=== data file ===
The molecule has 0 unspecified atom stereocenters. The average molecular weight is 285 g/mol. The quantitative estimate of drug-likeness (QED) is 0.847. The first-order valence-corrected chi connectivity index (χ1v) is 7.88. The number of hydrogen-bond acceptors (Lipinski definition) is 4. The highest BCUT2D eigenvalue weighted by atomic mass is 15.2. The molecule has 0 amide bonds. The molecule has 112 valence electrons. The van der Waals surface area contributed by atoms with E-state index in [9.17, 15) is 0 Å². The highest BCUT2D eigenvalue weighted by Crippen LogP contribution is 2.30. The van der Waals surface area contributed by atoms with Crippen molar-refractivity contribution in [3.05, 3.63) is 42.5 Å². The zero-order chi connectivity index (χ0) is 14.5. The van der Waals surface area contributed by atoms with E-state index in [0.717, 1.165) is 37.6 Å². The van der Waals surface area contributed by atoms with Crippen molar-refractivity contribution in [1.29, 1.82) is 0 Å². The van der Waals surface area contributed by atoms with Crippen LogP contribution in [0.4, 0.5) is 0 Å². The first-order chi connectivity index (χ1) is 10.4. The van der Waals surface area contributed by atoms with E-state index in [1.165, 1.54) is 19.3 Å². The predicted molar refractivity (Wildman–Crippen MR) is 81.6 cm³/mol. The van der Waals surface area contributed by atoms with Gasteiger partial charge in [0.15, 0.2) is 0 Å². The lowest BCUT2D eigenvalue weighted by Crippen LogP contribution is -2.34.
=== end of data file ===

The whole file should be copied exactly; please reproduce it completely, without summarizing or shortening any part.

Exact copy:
The molecule has 0 unspecified atom stereocenters. The average molecular weight is 285 g/mol. The quantitative estimate of drug-likeness (QED) is 0.847. The first-order valence-corrected chi connectivity index (χ1v) is 7.88. The number of hydrogen-bond acceptors (Lipinski definition) is 4. The highest BCUT2D eigenvalue weighted by atomic mass is 15.2. The molecule has 0 amide bonds. The molecule has 112 valence electrons. The van der Waals surface area contributed by atoms with E-state index in [9.17, 15) is 0 Å². The highest BCUT2D eigenvalue weighted by Crippen LogP contribution is 2.30. The van der Waals surface area contributed by atoms with Crippen molar-refractivity contribution in [3.05, 3.63) is 42.5 Å². The zero-order chi connectivity index (χ0) is 14.5. The van der Waals surface area contributed by atoms with E-state index in [0.717, 1.165) is 37.6 Å². The van der Waals surface area contributed by atoms with Crippen molar-refractivity contribution in [1.29, 1.82) is 0 Å². The van der Waals surface area contributed by atoms with Crippen LogP contribution in [0.4, 0.5) is 0 Å². The first-order chi connectivity index (χ1) is 10.4. The van der Waals surface area contributed by atoms with E-state index in [1.165, 1.54) is 19.3 Å². The predicted molar refractivity (Wildman–Crippen MR) is 81.6 cm³/mol. The van der Waals surface area contributed by atoms with Gasteiger partial charge in [0.15, 0.2) is 0 Å². The lowest BCUT2D eigenvalue weighted by Crippen LogP contribution is -2.34.